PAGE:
The Romagnola breed of cattle derives from the Bos primigenius podolicus, a wild ox which lived on the Italian peninsula and, to a great extent also, from the Bos primigenius nomadicus, a bovine originating in the Euro-Asian steppes, which came to Italy during the fourth century AD with the Gothic invasion led by Aginulf.

The Romagnola therefore combines the characteristics of both major types of Aurochs, the ancient wild cattle which were the forebears of the modern Bos Taurus and Bos Indicus cattle breeds.

These primitive beasts gave rise to several breeds with similar characteristics throughout Italy. Common traits of these breeds are black pigmented skin, white or greyish coat and general conformation. In north-eastern Italy the amalgamation of Bos primigenius podolicus and Bos primigenius nomadicus saw the formation of a new breed. Since this region, comprising the provinces of Ravenna, Forli, Bologna, Ferraio, Pesaro and Florence was known as Romagna, the breed acquired the name of ROMAGNOLA.

For centuries the main purpose of these animals was to assist man in tilling the fertile plains, with the production of beef as a secondary consideration. The fertile soils and high quality forage contributed significantly to the evolution towards a progressively more muscular type while the continued use of Romagnolas as living tractors ensured their structural soundness and dynamic traits. During the past century the mechanisation of agriculture has seen the role of the Romagnola directed specifically into beef production.

The man responsible for the definite change in this direction was Leopoldo Tosi, who developed the first nucleus of selectively bred Romagnola cattle in the mid 1800’s in San Mauro Pascoli on the Estate of the Counts of Torlonia. The initial herd became the focal point for the entire breed. Over a relatively short period great progress was made, such that by the year 1900 the Romagnola was able to win first prize as best beef breed, ex equo, with Herefords at the Paris International Agricultural Fair.

From the estate in San Mauro Pascoli many bulls were sent throughout the breed’s distribution area. Of all these, the bull Medoro is considered to be the founder of our modern day Romagnola. Medoro was born in 1920 and then bought and transferred to Gambellara, a small town close to Ravenna, where he served at stud for thirteen years. Medoro was responsible for a definite change in the basic structure of Romagnola cattle toward a modern type where strength, muscling and thickness were the main characteristics. Medoro’s descendants were numerous and many became famous including Edo, Cesare, Glauco, Ergum, Bolero, Inverno, Astro and Niccolo.

Immediately before the second World War the Romagnola was at its peak. The population was close to 700,000 head, undoubtedly the strongest beef breed in Italy. The official herd book was initiated with Medoro in the 1920’s. Regular shows with registered cattle became very popular with the number of entries growing progressively, reaching 1,300 animals in the San Pietro in Vincoli and Lugo market squares.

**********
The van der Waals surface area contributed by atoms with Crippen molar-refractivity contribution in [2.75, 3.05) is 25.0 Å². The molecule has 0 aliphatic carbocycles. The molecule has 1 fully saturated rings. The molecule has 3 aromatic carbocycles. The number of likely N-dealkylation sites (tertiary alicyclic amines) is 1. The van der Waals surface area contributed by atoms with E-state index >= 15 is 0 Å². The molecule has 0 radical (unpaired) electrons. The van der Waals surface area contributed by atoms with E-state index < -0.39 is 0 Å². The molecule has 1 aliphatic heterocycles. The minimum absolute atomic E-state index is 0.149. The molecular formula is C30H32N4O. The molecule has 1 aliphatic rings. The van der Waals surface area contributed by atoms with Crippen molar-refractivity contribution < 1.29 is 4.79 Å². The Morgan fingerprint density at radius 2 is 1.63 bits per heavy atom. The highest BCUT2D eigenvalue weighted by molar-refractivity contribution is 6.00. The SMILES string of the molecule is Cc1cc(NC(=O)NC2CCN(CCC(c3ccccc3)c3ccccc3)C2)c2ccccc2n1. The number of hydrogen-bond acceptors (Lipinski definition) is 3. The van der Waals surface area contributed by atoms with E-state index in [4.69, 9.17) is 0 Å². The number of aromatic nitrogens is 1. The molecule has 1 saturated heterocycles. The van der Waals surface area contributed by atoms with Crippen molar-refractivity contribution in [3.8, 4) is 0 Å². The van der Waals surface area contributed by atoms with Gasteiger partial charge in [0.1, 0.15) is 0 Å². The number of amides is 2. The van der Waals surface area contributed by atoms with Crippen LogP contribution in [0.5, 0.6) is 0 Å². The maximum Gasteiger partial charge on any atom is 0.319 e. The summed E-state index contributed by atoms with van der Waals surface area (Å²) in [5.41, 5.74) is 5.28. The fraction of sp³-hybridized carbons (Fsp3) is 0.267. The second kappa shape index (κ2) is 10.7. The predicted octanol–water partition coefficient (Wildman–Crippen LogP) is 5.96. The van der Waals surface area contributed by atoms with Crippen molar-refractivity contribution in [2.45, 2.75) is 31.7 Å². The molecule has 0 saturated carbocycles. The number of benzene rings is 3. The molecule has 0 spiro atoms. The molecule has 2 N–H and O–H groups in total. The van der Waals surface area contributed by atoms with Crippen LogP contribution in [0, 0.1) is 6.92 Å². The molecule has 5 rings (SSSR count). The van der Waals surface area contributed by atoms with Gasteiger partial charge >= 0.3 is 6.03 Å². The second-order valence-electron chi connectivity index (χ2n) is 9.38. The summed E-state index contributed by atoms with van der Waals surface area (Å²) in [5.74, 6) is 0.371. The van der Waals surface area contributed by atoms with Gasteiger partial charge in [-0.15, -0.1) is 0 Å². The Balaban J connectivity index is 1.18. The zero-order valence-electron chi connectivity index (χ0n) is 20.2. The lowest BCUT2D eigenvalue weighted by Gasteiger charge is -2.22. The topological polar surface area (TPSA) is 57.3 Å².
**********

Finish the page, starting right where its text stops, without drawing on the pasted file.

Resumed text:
After the war 550,000 animals were left. The distribution area was quite large, spreading from Marche to Emilia-Romagna and Veneto. Cattle markets were full of high quality stock and buyers converged here from all parts of Italy.

From this period of glory a series of factors including the mechanisation of agriculture, the end of tenant farming, the rapid expansion of intensive fruit growing and the progressive reduction of profitability from cattle breeding all caused an unrelenting contraction of the breed’s numbers from 550,000 in 1953 to the 15,000 remaining today.

Within the breed’s distribution area the herds on the fertile plain of the Po Valley are those containing the best quality stock. Plentiful good forage and a strong farming economy have enhanced the development of stature, muscularity and thickness.

Cattle from the mountainous area, which represent the southern limit of the breed’s original range, have always suffered from the less fortunate conditions in which they are bred. The mountain Romagnola is therefore an extremely resistant animal but somewhat smaller with a lesser expression of muscularity and breed character. It is unfortunate that the extreme intensification of agriculture on the plains combined with the decreasing profitability of commercial beef production in Italy has caused a massive reduction of cattle numbers in this area. The majority of Romagnolas today are to be found in the hill country where consistent efforts are being made to improve stock quality.

Under these difficult conditions the valued qualities of the breed have been maintained by the determined efforts of a small number of people who have identified and exploited outstanding sires and dams to maintain the spread of bloodlines and further improve their beef producing ability. Of these Dr. Georgio Guberti, the veterinarian who owned a bull centre which was the focal point for the breed for decades, is the man who contributed most to the alignment of the Romagnola to modern requirements. Colosso, Molosso, Dritto, Telamone, Ramses, Titano and Brama were all bulls from his stud which have founded many herds in Italy and overseas.

International interest in the Romagnola has been steadily increasing since the first cattle left Italy for Scotland in the early 1970’s. Today the breed is present in Great Britain, Ireland, North and South America, Australia, New Zealand and Africa.

The Romagnola can now be rightly considered an international breed.